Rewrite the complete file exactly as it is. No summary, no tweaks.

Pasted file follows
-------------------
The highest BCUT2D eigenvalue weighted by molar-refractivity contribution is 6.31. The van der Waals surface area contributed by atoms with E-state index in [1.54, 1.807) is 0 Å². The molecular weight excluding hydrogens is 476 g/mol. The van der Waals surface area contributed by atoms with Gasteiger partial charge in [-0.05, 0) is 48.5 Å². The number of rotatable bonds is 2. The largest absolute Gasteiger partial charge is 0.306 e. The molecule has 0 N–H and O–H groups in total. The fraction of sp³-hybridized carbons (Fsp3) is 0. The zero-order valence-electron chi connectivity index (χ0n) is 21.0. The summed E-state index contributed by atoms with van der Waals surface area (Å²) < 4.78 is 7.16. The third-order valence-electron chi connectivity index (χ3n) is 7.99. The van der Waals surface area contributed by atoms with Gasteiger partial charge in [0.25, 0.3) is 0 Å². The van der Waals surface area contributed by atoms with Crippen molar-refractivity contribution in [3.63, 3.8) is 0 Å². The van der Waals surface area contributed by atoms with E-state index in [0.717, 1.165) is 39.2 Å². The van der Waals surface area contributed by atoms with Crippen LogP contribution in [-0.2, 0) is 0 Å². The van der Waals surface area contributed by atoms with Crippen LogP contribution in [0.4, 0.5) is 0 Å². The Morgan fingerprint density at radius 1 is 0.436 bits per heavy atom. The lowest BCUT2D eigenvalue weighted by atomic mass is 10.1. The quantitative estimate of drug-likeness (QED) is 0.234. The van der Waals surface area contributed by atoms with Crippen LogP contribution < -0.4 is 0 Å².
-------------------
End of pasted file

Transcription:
The highest BCUT2D eigenvalue weighted by molar-refractivity contribution is 6.31. The van der Waals surface area contributed by atoms with E-state index in [1.54, 1.807) is 0 Å². The molecular weight excluding hydrogens is 476 g/mol. The van der Waals surface area contributed by atoms with Gasteiger partial charge in [-0.05, 0) is 48.5 Å². The number of rotatable bonds is 2. The largest absolute Gasteiger partial charge is 0.306 e. The molecule has 0 N–H and O–H groups in total. The fraction of sp³-hybridized carbons (Fsp3) is 0. The zero-order valence-electron chi connectivity index (χ0n) is 21.0. The summed E-state index contributed by atoms with van der Waals surface area (Å²) < 4.78 is 7.16. The third-order valence-electron chi connectivity index (χ3n) is 7.99. The van der Waals surface area contributed by atoms with Gasteiger partial charge in [0.25, 0.3) is 0 Å². The van der Waals surface area contributed by atoms with Crippen molar-refractivity contribution in [3.63, 3.8) is 0 Å². The van der Waals surface area contributed by atoms with E-state index in [0.717, 1.165) is 39.2 Å². The van der Waals surface area contributed by atoms with Crippen LogP contribution in [-0.2, 0) is 0 Å². The van der Waals surface area contributed by atoms with Crippen LogP contribution in [0.4, 0.5) is 0 Å². The Morgan fingerprint density at radius 1 is 0.436 bits per heavy atom. The lowest BCUT2D eigenvalue weighted by atomic mass is 10.1. The quantitative estimate of drug-likeness (QED) is 0.234. The van der Waals surface area contributed by atoms with Crippen LogP contribution < -0.4 is 0 Å².